One Book Before I Die

18 Oct

By Aislinn Lewis
6th Grade

I stared at my pale, white face through the cracked mirror. I had just gotten back from the hospital. Thinking about the cold building made chills run down my spine. I was terrified. But the tumor wasn’t that bad, just bad enough to make me die in two months. I couldn’t think straight.

I went into the living room and started to think about John, my husband. Well, my old husband. He had died of chemo five years back. The chemo had spread to his brain and killed him in two years. His only wish before he died, was to take care of our son. I think I’ve done well, but my baby boy would probably disagree.

For a while, I sat on the couch staring at the millions of old books we have. They were all separated by size in the white bookcase. It finally entered my mind: where’s my book? I need a book on one of the shelves, a book that I wrote. Why don’t I? It’s something I’ve always wanted to do: write a romantic novel.

I got up quickly to grab a piece of paper and pen. To start the plan, I wrote down:


I was just getting started.

As I wrote down the character’s name in the first draft, I got a feeling something was missing. My stomach growled. I had missed my dinner. Charles was at his grandma’s, so he had already eaten. I went to the fridge. Then my phone rang.

It was the doctor. She told me to get to the hospital. I went to sit in the living room. Was it worse? Was it better? Sure enough, it was worse. I only had a bloody month. I needed to write faster.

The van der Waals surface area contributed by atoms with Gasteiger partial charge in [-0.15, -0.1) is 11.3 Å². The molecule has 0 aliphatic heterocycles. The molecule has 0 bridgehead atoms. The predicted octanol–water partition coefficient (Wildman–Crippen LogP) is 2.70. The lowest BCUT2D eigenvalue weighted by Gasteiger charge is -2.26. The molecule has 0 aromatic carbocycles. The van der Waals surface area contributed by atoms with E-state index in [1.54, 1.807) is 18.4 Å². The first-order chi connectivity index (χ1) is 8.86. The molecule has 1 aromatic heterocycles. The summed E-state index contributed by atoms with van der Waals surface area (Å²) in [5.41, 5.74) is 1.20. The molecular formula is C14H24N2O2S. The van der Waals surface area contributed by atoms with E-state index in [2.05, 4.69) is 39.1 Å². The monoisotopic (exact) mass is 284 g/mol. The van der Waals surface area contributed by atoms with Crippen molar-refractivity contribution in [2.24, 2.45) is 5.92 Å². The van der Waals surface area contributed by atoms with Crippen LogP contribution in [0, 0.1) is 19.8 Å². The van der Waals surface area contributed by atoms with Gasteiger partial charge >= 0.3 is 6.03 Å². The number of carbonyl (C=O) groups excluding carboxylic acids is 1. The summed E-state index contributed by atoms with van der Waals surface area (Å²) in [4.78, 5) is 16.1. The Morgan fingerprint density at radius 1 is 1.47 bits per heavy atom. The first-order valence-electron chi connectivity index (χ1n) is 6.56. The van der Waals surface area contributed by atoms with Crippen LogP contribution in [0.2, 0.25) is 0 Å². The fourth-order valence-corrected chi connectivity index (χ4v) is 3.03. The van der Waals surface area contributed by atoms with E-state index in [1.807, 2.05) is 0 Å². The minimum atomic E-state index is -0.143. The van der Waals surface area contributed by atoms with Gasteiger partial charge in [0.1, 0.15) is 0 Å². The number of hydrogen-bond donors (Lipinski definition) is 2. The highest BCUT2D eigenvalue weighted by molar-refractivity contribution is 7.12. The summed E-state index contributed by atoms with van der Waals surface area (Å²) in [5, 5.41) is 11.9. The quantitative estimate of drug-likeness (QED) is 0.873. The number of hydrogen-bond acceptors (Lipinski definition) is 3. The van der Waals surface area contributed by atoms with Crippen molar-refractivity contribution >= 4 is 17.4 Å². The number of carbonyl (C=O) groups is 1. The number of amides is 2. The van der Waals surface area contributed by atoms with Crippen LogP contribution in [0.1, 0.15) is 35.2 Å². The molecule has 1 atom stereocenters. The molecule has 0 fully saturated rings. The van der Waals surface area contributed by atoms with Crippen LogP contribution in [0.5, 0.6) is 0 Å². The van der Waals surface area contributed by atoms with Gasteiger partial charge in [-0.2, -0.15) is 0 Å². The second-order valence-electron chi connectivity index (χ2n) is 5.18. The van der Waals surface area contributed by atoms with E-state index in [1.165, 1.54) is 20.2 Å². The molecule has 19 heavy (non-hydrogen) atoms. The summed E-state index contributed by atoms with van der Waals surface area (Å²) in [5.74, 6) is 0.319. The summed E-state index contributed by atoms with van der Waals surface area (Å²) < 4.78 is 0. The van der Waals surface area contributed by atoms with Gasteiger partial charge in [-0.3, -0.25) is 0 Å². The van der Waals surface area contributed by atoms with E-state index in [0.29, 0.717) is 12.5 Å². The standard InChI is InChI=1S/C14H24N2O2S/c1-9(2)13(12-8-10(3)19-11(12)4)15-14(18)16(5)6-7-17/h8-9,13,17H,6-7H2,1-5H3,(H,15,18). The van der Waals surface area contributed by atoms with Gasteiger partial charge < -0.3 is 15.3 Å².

After a week, I was halfway through my book. It was only a 100-page book. As I wrote, I got a queazy feeling. I got dizzy and started to hear my heartbeat. I stood up, just to fall on the couch again. I tried again. I turned to my left and looked at the bathroom door. One foot in front of another. I started to wobble and fell on the floor. I hit my head, my heart was pounding in my ears, and on top of it I got throw-up all over me. The room went black. My life flashed in front of my eyes.

I saw John, how he put the wedding band on my finger. I saw my baby gasp for his first breath of air. I saw my husband die in my arms. I saw my son and me cry together. I saw the last words I wrote in my book, “I held her tight. The door burst open. They were here.” I forgot what I was going to write next. I lost my train of thought.

I was sick, too sick. I had to push through the pain. I tried to get up, fell on the couch, off of my unsteady legs. I grabbed my bag and put my book inside. I grabbed my phone and dialed 911. Everything went black for a second time.

When I woke up, I was in a hospital bed. I looked around, not sure what to think about. Nobody was in the room, just me. I sat there and then started looking through my bag. My book! Where’s my book?

While I worried, Cara, my nurse, came in holding my book. “This is really good!” she exclaimed. “You know, I used to be an editor.”

I couldn’t think straight. “Why do you have my book? I…I need you to give it back.” I was furious.

Cara blurted the most random thing, “I…I think that I should hold onto this for you.” Before I could confront her, she ran out of the dusty room.

One month later

The month was horrible. I thought I was going to die every step of the way. But what hurt the most was when I set Cara straight.

I walked into the book signing. I walked past hundreds of people, hundreds of books, my books. Cara had turned my 150-page book into a 1050-page book.

I marched up to the table, and it came up, the word vomit. “I can’t believe you. You stole my book, and this was my only dream, my husband’s only dream.”

She stood up and walked to the other side of the table. “I have no idea what you’re talking about.”

And then it happened. I punched Cara in the side of the jaw. I smiled with satisfaction, then collapsed. Before I joined my husband, I whispered, “I love you.”


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